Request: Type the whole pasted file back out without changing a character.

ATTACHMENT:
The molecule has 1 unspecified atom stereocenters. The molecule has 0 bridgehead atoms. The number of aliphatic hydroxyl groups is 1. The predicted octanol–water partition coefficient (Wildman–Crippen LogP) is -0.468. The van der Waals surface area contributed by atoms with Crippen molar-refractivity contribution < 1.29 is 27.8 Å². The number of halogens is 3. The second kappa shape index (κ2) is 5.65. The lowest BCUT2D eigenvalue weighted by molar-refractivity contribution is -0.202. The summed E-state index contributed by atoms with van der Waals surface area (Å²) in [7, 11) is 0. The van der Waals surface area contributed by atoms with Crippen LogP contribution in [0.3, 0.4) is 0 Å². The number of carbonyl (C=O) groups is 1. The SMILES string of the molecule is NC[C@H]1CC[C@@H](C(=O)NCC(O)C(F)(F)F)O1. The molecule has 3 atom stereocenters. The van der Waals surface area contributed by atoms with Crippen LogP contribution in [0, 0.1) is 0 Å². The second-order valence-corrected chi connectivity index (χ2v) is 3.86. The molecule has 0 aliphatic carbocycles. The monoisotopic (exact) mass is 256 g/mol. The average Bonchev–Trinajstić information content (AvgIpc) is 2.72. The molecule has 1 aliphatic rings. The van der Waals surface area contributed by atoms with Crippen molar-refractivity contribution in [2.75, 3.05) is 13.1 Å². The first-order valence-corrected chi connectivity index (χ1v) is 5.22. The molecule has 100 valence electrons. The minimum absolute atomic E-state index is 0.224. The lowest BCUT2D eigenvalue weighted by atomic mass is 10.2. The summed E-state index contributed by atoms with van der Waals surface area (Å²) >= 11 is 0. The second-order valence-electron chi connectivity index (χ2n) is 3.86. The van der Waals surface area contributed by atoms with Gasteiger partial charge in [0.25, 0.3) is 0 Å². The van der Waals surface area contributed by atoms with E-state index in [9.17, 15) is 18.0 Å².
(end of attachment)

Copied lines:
The molecule has 1 unspecified atom stereocenters. The molecule has 0 bridgehead atoms. The number of aliphatic hydroxyl groups is 1. The predicted octanol–water partition coefficient (Wildman–Crippen LogP) is -0.468. The van der Waals surface area contributed by atoms with Crippen molar-refractivity contribution < 1.29 is 27.8 Å². The number of halogens is 3. The second kappa shape index (κ2) is 5.65. The lowest BCUT2D eigenvalue weighted by molar-refractivity contribution is -0.202. The summed E-state index contributed by atoms with van der Waals surface area (Å²) in [7, 11) is 0. The van der Waals surface area contributed by atoms with Crippen LogP contribution in [0.3, 0.4) is 0 Å². The number of carbonyl (C=O) groups is 1. The SMILES string of the molecule is NC[C@H]1CC[C@@H](C(=O)NCC(O)C(F)(F)F)O1. The molecule has 3 atom stereocenters. The van der Waals surface area contributed by atoms with Crippen LogP contribution in [0, 0.1) is 0 Å². The second-order valence-corrected chi connectivity index (χ2v) is 3.86. The molecule has 0 aliphatic carbocycles. The monoisotopic (exact) mass is 256 g/mol. The average Bonchev–Trinajstić information content (AvgIpc) is 2.72. The molecule has 1 aliphatic rings. The van der Waals surface area contributed by atoms with Crippen molar-refractivity contribution in [2.75, 3.05) is 13.1 Å². The first-order valence-corrected chi connectivity index (χ1v) is 5.22. The molecule has 100 valence electrons. The minimum absolute atomic E-state index is 0.224. The lowest BCUT2D eigenvalue weighted by atomic mass is 10.2. The summed E-state index contributed by atoms with van der Waals surface area (Å²) >= 11 is 0. The second-order valence-electron chi connectivity index (χ2n) is 3.86. The van der Waals surface area contributed by atoms with Gasteiger partial charge in [0.25, 0.3) is 0 Å². The van der Waals surface area contributed by atoms with E-state index in [9.17, 15) is 18.0 Å².